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Why Pro Evolution Soccer 4 is still the greatest football game of all time

Pro Evo 4

Yes, FIFA had the soundtrack, the official names and the graphics. But the gameplay of mid-noughties Pro Evo means it still holds a place in Jack Beresford's heart

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For a certain generation of fans, Pro Evolution Soccer was the pinnacle of football gaming.

FIFA had the trendy soundtrack, photorealistic graphics and official licences, but Pro Evo had the gameplay, an innovative Master League feature and some unintentionally hilarious team names.

Even now, years on, a casual mention of London FC or West Midlands Village draws a smile from knowing disciples. But what Pro Evolution Soccer lacked in official players, teams and leagues, it more than made up for in showcasing what makes football great.

It was fun, frustrating, addictive, rewarding and chaotic all at once. Handily, it also came with a welcome edit function for those of us with obscene amounts of free time.

Future editions proved more polished, but the franchise undoubtedly peaked with Pro Evolution Soccer 4 – starting with that cover which featured Thierry Henry, Francesco Totti and the world’s most famous referee, Pierluigi Collina, sandwiched in between. It was cool, classy and quintessentially 2000s. More importantly, unlike Pro Evolution 5 and 6, it didn’t feature John Terry.

But PES 4 was about so much more than looks. Developers Konami had gone all out to create their most realistic football sim yet and, in the process, produced something streets-ahead of anything FIFA was doing at the time – including, oddly enough, FIFA Street.

From small steps like the presence of a referee on the pitch and mud on players’ shirts, to giant leaps like the authentic movement of the ball and improved team AI, Pro Evo 4 retained the fun of previous entries while adding depth and intelligence.

Crucially, the game’s dribbling and passing were revamped, encouraging players to try more intelligent one-touch passing moves rather than attempting to slalom through defences holding down run. It was a literal game-changer. Scoring against a mate via a solo dribble or spectacular strike was still fun, but there was something more satisfying about the intricate movement of a killer team goal.

To schoolchildren and students playing the game, PES 4 also offered the first glimpse of European football via an official licensing agreement with Serie A, La Liga and the Eredivisie.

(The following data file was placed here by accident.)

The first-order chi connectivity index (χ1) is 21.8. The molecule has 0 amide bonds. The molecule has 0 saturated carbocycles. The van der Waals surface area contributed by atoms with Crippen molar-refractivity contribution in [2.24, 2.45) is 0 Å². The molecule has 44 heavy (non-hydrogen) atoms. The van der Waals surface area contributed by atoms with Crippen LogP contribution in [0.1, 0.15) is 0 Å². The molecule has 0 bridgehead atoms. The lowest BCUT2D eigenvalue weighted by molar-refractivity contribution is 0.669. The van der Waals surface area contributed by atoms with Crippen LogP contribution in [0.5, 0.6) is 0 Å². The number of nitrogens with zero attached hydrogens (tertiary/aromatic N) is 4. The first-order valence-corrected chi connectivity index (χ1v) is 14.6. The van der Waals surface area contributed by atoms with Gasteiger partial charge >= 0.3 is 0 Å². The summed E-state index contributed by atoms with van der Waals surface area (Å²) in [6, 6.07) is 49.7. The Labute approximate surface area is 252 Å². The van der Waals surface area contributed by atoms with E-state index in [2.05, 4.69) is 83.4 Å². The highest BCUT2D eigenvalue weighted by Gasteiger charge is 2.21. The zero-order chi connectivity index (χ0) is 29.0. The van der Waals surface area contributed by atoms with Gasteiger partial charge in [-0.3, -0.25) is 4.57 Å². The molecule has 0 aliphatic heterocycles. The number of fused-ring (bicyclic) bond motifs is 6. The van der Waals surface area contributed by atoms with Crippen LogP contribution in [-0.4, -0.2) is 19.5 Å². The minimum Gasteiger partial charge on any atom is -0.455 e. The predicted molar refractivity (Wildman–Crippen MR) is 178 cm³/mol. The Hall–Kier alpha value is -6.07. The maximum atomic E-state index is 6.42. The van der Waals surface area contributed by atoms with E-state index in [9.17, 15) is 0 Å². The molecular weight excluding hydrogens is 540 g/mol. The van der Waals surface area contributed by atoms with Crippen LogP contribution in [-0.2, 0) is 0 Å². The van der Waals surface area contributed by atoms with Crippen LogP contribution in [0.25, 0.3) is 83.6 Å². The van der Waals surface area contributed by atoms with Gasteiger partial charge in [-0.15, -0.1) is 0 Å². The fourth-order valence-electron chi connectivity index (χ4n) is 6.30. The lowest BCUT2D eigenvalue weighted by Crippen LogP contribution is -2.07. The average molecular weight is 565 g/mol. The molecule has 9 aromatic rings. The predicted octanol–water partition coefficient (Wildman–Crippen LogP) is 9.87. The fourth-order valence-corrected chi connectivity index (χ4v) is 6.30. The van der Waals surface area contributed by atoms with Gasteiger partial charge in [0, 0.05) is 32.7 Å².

Coming after Football Italia moved from terrestrial television, and before the YouTube highlights era, PES 4 put Spain and Italy in the spotlight. Everyone had a favourite team, usually Serie A giants – whether Pavel Nedved’s pre-Calciopoli Juventus, the Milan of Andriy Shevchenko, or their city rivals Inter and a certain Adriano.

Though they underperformed in Serie A, Inter’s talented squad translated to one of the best on PES 4. Rumour had it that Konami developer Shingo ‘Seabass’ Takatsuka was an Nerezzurri fan and ‘blessed’ the team – and Adriano – with God-like abilities.

Whatever the truth, PES 4 undoubtedly cemented the Brazilian's cult status: he boasted power, precision and, to quote Alan Partridge, a foot like a traction engine. It was little wonder some friends chose to ban his use in games.

If Adriano was Inter’s Art Garfunkel-style showman, then Alvaro Recoba was their Paul Simon; a pacy dribbler and dead-ball magician to rival the best. Add in Fabio Cannavaro, Juan Sebastian Veron, Edgar Davids, Javier Zanetti and Obafemi Martins and… well, that Inter side's lack of silverware still baffles.

Away from the endless games against friends, there was Master League – Pro Evo’s answer to Championship Manager – in which you took on a lowly team of Mighty Ducks-style misfits with names like Hamsun and Castillo, then set about turning them into champions.

Bolstered to include 72 teams for PES 4, as well as the ability to train and improve players, Master League was everything you loved about FIFA and Football Manager rolled into one... but better. It was Friday Night Lights writ large on 128-bit graphics. 

Last but not least came the voice of Peter Brackley. While Pro Evo 4’s synth-laden soundtrack inspired few fond memories, Brackley’s commentary alongside Trevor Brooking was always classy – even if there was a suspicion that Trev copied some of Brackley’s best lines.

Just to hear him introducing another Milan vs Inter encounter would take you back – but alas, you cannot stay. 

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